Babies spend a lot of time learning to eat during the first year. If you are mindful of responsive feeding and want to honor the parent child relationship, then one of the easiest ways to navigate this is by promoting self-feeding.

Baby led weaning is a popular way to do this. Starting at 6 months of age, it focuses on using strips of family food that baby can hold and feed himself. The foods are soft, tender and meltable like a strip of buttered toast, a strip of beef, or a slice of ripe avocado.

Supervision is required, but your baby sets the pace and amount of eating. Some of the benefits of baby led weaning include better appetite regulation, healthy weight status, and less pickiness.

If you’re not doing a BLW approach, you can accomplish self-feeding with the spoon. Load the spoon with baby food puree and place it in your baby’s hand. Teach him to bring it to his mouth. Before you know it, he’ll get the hang of it and be feeding himself!

The most important thing to focus on is the self-feeding aspect, however, rather than taking charge of feeding. Allow your baby to eat independently. This fosters appetite regulation while letting your baby learn to eat the right amounts of food for him, and at his pace.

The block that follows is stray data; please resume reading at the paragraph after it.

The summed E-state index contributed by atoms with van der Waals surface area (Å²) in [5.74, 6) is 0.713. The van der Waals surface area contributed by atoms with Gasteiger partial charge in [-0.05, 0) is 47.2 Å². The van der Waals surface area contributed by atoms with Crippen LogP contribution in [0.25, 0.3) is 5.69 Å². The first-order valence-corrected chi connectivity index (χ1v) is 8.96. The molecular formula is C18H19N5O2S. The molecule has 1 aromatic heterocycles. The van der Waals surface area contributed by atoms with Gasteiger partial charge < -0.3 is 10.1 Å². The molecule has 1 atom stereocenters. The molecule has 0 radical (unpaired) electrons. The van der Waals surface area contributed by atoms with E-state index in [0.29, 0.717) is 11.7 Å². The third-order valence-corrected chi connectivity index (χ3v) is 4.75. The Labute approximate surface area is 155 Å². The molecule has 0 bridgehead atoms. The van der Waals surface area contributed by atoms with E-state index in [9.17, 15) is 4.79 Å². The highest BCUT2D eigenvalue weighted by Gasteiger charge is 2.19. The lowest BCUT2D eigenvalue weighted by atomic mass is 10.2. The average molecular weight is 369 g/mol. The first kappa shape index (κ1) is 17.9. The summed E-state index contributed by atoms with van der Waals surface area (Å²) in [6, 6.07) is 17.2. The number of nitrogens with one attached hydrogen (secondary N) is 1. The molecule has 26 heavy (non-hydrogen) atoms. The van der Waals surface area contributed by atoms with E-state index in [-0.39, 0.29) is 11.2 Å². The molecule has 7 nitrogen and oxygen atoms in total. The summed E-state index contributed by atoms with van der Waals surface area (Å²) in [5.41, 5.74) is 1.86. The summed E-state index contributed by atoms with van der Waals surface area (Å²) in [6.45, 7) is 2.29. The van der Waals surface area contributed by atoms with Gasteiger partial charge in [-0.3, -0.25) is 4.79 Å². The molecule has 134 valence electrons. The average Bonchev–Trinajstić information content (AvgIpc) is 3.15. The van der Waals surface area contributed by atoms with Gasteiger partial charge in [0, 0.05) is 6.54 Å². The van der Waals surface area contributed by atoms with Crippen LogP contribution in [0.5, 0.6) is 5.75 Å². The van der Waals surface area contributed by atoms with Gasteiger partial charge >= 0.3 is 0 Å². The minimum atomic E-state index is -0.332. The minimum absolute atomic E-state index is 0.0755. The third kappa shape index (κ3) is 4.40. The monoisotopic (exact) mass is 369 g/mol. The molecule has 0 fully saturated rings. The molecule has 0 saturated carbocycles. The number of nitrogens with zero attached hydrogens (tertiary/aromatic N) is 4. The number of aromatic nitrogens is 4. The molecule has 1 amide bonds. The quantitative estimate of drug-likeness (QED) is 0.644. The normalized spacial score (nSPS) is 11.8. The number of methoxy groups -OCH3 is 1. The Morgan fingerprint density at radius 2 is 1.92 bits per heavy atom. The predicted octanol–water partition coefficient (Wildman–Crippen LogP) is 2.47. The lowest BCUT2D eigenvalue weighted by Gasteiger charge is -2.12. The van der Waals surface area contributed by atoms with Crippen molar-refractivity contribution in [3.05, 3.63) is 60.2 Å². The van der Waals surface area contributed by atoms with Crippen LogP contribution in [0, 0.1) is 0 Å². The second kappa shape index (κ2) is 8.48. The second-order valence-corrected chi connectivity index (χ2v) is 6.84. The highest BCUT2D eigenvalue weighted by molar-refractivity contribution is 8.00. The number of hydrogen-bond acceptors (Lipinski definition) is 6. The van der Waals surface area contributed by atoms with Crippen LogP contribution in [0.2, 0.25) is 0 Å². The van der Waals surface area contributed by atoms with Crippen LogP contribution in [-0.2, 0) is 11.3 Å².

The Smart Mom's Guide to Starting Solids book cover

5. Combined Feeding, Spoon Feeding, & Baby Led Weaning: Which Feeding Method is Right for Us?

There’s really no right or wrong method to use when beginning first foods for baby. I personally like the combined feeding approach, mixing the best of both baby led weaning and spoon feeding.

I feel that matching nutrient needs and promoting self-feeding is easier to achieve this way.

Most importantly, the choice is yours. You can meet your baby’s nutrition needs, promote self-feeding and be responsive using any of these methods.

I encourage you to make the most of whatever feeding approach you decide to use.

For more details on how to start solids for baby, including the timing, food balance, meal plan ideas and more, check out my book, The Smart Mom’s Guide to Starting Solids.

The beauty of starting first foods for baby is that you get to make all these decisions for your baby and family.

This is just the beginning!

Feeding your baby sets the foundation for toddler eating.  Each stage of childhood and feeding kids builds on the next. When you do a good job of feeding and nourishing your child, you’ll raise a good eater.

Need More Help with Raising a Good Eater?

Be sure to explore all the resources here, including workshops, classes and guidebooks. We are constantly developing resources to help you nourish and nurture your child to optimal health!

And don’t forget to read Why All Parents Need Nutrition Education or The Ultimate Guide to Baby Nutrition in the First Year.